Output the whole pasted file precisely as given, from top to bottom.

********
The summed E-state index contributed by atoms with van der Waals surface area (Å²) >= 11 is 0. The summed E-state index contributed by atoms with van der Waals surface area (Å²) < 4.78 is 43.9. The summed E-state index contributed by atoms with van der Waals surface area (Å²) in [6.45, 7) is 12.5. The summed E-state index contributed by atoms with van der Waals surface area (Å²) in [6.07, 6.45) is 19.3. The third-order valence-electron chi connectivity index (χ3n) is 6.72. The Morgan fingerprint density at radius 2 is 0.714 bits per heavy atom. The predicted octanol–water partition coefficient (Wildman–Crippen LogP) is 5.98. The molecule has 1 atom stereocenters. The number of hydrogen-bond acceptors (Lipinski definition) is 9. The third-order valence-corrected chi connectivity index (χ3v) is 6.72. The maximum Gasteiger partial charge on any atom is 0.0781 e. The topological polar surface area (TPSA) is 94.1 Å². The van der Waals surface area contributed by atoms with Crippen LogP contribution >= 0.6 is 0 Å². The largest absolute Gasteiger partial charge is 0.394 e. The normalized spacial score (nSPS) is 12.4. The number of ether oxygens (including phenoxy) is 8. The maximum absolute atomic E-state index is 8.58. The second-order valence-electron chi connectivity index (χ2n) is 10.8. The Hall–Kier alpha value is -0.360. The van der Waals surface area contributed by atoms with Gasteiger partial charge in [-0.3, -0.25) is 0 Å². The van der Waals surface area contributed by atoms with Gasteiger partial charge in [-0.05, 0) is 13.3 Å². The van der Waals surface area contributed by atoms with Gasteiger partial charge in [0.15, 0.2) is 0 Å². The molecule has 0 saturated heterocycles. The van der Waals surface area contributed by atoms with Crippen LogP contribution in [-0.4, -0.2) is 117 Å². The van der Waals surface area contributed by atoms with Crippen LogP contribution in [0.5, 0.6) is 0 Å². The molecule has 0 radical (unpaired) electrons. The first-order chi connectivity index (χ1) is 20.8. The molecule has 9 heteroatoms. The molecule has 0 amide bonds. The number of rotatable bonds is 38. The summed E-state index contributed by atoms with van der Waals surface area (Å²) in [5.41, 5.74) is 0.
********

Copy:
The summed E-state index contributed by atoms with van der Waals surface area (Å²) >= 11 is 0. The summed E-state index contributed by atoms with van der Waals surface area (Å²) < 4.78 is 43.9. The summed E-state index contributed by atoms with van der Waals surface area (Å²) in [6.45, 7) is 12.5. The summed E-state index contributed by atoms with van der Waals surface area (Å²) in [6.07, 6.45) is 19.3. The third-order valence-electron chi connectivity index (χ3n) is 6.72. The Morgan fingerprint density at radius 2 is 0.714 bits per heavy atom. The predicted octanol–water partition coefficient (Wildman–Crippen LogP) is 5.98. The molecule has 1 atom stereocenters. The number of hydrogen-bond acceptors (Lipinski definition) is 9. The third-order valence-corrected chi connectivity index (χ3v) is 6.72. The maximum Gasteiger partial charge on any atom is 0.0781 e. The topological polar surface area (TPSA) is 94.1 Å². The van der Waals surface area contributed by atoms with Crippen LogP contribution >= 0.6 is 0 Å². The largest absolute Gasteiger partial charge is 0.394 e. The normalized spacial score (nSPS) is 12.4. The number of ether oxygens (including phenoxy) is 8. The maximum absolute atomic E-state index is 8.58. The second-order valence-electron chi connectivity index (χ2n) is 10.8. The Hall–Kier alpha value is -0.360. The van der Waals surface area contributed by atoms with Gasteiger partial charge in [-0.3, -0.25) is 0 Å². The van der Waals surface area contributed by atoms with Gasteiger partial charge in [-0.05, 0) is 13.3 Å². The van der Waals surface area contributed by atoms with Gasteiger partial charge in [0.15, 0.2) is 0 Å². The molecule has 0 saturated heterocycles. The van der Waals surface area contributed by atoms with Crippen LogP contribution in [-0.4, -0.2) is 117 Å². The van der Waals surface area contributed by atoms with Crippen LogP contribution in [0.5, 0.6) is 0 Å². The molecule has 0 radical (unpaired) electrons. The first-order chi connectivity index (χ1) is 20.8. The molecule has 9 heteroatoms. The molecule has 0 amide bonds. The number of rotatable bonds is 38. The summed E-state index contributed by atoms with van der Waals surface area (Å²) in [5.41, 5.74) is 0.